Sensory nerves in the human cerebral circulation and trigeminal ganglion: role in primary headaches
The Journal of Headache and Pain volume 3, pages 7–14 (2002)
Our knowledge of the nervous control of cerebral circulation has increased by the use of denervations and retrograde tracing in combination with immunohistochemical techniques. We have demonstrated that cerebral vessels are supplied with sensory nerve fibers containing a multiplicity of transmitter substances originating in the trigeminal ganglion. The majority of these transmitters are neuropeptides, but the gaseous signal substance, nitric oxide (NO), is also included. In primar headaches, calcitonin generelated peptide (CGRP) is released in parallel with the headache, while the parasympathetic nerve transmitter vasoactive intestinal peptide (VIP) is released in parallel with facial symptoms. Thus, the perivascular nerves participate in the pathogenesis of primary headaches. Current migraine drugs, e. g. triptans, act in part by inhibiting the release of CGRP from the sensory nerves.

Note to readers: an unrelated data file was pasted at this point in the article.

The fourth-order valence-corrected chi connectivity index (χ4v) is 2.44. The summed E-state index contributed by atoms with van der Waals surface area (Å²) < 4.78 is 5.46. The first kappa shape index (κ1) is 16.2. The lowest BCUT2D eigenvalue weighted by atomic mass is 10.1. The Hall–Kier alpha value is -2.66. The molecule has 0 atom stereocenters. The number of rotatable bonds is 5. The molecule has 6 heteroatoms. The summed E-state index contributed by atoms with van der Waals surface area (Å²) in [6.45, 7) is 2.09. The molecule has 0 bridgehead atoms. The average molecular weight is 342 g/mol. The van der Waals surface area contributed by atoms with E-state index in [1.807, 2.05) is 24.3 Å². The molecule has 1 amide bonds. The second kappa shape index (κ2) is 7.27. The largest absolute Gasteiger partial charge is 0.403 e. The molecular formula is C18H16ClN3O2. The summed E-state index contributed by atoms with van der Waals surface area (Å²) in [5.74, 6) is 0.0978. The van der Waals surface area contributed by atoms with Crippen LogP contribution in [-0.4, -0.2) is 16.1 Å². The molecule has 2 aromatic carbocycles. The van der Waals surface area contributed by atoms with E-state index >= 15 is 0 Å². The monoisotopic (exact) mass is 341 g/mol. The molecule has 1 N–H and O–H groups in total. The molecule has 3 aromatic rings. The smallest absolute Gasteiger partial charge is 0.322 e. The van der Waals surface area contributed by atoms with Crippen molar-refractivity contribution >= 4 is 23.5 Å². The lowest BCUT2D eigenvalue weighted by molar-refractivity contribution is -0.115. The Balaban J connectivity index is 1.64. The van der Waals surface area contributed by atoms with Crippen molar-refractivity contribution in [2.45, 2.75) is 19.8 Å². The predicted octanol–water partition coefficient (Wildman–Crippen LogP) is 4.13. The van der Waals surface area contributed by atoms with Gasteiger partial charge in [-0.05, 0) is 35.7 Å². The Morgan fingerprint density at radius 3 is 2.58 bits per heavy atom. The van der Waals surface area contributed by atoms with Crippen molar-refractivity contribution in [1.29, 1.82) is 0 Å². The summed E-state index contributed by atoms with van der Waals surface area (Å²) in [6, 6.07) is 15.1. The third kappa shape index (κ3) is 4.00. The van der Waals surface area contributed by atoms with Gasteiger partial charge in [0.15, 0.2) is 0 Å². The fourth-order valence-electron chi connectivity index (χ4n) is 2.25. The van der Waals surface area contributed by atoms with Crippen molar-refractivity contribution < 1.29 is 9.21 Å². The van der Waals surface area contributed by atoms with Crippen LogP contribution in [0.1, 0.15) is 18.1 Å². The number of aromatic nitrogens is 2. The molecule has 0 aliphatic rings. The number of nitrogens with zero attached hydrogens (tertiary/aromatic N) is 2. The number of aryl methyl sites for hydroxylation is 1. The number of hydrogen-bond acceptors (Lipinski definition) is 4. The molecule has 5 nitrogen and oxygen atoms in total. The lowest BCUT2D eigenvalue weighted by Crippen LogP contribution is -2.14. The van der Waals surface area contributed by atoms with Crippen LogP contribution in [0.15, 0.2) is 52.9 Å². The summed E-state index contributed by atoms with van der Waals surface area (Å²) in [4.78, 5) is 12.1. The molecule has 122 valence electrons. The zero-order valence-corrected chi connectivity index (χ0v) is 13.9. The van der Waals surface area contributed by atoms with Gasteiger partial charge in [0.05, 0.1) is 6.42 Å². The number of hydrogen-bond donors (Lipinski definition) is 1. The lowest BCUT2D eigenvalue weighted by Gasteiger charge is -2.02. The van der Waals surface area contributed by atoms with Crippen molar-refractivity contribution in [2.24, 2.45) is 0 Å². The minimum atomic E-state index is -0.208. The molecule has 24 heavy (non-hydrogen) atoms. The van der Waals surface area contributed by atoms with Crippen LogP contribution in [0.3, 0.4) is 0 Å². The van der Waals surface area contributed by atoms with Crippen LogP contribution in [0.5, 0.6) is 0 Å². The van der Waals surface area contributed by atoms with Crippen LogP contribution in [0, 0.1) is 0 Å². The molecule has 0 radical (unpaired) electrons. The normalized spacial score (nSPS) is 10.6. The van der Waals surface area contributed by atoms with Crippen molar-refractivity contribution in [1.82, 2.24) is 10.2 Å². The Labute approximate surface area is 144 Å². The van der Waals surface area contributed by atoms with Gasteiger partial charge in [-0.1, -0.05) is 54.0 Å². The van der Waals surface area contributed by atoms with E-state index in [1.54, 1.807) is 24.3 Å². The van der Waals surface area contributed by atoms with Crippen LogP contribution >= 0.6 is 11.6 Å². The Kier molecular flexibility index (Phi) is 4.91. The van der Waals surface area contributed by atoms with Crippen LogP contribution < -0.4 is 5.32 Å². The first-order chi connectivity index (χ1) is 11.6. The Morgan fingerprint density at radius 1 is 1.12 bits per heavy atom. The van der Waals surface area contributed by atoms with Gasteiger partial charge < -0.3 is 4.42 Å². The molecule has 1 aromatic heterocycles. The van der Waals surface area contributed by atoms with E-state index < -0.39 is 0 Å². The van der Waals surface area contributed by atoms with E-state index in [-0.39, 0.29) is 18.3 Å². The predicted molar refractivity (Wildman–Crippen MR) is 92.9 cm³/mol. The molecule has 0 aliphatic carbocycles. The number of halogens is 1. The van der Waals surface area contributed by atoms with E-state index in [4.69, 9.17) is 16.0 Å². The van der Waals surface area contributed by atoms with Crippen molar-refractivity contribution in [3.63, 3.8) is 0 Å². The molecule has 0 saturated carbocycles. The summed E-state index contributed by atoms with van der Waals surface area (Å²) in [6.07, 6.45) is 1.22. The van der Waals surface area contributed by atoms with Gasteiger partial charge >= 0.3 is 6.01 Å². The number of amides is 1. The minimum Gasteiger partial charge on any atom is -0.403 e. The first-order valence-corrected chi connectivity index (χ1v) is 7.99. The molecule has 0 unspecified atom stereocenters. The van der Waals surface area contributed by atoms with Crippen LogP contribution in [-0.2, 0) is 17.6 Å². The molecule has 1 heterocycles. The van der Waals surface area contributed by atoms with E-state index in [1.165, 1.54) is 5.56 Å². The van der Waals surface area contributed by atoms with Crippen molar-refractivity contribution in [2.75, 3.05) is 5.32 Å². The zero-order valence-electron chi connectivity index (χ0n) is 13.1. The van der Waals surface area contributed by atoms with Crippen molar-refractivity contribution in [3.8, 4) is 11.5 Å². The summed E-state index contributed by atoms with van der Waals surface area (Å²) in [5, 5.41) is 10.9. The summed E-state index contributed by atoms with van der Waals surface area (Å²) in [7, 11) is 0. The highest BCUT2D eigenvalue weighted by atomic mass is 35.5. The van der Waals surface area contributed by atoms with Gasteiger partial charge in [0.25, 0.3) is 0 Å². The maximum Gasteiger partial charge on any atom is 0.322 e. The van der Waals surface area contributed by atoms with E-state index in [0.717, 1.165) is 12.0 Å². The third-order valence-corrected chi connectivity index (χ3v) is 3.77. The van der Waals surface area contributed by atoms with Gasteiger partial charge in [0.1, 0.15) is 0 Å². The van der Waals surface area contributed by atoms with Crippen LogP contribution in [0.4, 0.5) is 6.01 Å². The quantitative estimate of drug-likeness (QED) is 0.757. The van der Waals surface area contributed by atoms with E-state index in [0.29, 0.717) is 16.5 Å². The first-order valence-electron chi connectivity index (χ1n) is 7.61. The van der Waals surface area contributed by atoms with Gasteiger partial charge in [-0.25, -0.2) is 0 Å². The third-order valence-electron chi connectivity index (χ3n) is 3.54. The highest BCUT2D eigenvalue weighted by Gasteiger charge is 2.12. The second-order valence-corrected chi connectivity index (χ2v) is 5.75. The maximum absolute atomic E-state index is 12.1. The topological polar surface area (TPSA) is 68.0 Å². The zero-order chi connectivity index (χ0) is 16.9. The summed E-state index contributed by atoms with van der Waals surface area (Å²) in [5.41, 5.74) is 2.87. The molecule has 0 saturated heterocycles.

Received: 5 November 2001 / Accepted in revised form: 10 January 2002
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Edvinsson, L. Sensory nerves in the human cerebral circulation and trigeminal ganglion: role in primary headaches. J Headache Pain 3, 7–14 (2002). https://doi.org/10.1007/s101940200010